Creating a balance sheet is recommended for both experienced and beginner investors. It is the foundation for any investment account, providing a clear picture of how well any investment portfolio has done over a specific period of time. Your balance will indicate a net worth, and provide insight into how profit has been achieved.
The Benefits of Balance
A balance sheet has one primary purpose: to give you a comprehensive overview of your current financial status. This information can help you to identify strong and weak points in your investment plan, and to make any necessary changes to ensure that your investments – and finances – remain in the black.
The primary equation you will need for your balance sheet is this: assets = liabilities + owner’s equity. If you’re good with excel you may wish to create a template that includes this equation, which you will be able to use and re-use at any point in the future. Using excel is recommended, and there are many online tutorials which will help you create an easily understandable, yet comprehensive, balance sheet.
Allocating Value to Assets
Sometimes, allocating value isn’t as straightforward as we would like. Particular assets may have value which is calculated in the long-term, rather than the short. These are referred to as ‘fixed assets’. All fixed assets depreciate, so this is a really important reason for why you should aim to update your balance sheet at least once a month. You may also find that your assets comprise many smaller items or investments which transform on a regular basis. Stock is a good example of this kind of fluid asset. As well as a balance sheet, you should also make sure your fluid assets are catalogued and tracked.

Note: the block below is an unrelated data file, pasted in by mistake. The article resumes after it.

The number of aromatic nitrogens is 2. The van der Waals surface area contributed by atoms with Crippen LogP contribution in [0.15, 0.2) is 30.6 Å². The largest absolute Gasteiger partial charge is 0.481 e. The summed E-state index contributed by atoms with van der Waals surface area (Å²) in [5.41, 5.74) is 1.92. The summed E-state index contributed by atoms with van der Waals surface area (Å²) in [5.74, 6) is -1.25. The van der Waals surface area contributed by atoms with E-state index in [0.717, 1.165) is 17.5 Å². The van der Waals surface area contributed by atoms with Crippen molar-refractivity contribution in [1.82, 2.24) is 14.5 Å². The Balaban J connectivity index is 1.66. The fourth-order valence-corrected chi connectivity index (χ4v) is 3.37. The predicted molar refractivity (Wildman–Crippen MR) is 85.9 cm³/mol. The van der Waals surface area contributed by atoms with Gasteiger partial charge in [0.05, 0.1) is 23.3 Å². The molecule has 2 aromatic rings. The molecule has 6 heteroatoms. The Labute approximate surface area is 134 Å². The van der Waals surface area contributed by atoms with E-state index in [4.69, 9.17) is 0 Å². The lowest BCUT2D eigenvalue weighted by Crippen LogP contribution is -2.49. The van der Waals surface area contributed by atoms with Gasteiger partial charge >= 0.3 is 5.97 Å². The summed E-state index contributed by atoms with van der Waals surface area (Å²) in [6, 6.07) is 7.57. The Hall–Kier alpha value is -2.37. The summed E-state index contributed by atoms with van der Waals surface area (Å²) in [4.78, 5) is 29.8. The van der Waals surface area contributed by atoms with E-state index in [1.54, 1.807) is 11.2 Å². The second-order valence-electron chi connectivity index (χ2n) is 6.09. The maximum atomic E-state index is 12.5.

Creating Your Balance Sheet
The basics of creating a balance sheet are fairly simple. To begin, you will need to examine three areas – any assets you own, any liabilities you have, and any funds you draw from. A balance sheet can be used for both individuals and businesses so, for example, when examining funds you might end up looking at either a pay check or the sum of your company’s shareholder funds. Each balance sheet will end up telling a different story, depending on the status of each individual or business. The final figure you arrive at will be your equity. This is the magic number which represents your worth, your success, and what financial possibilities there may be for you in the future.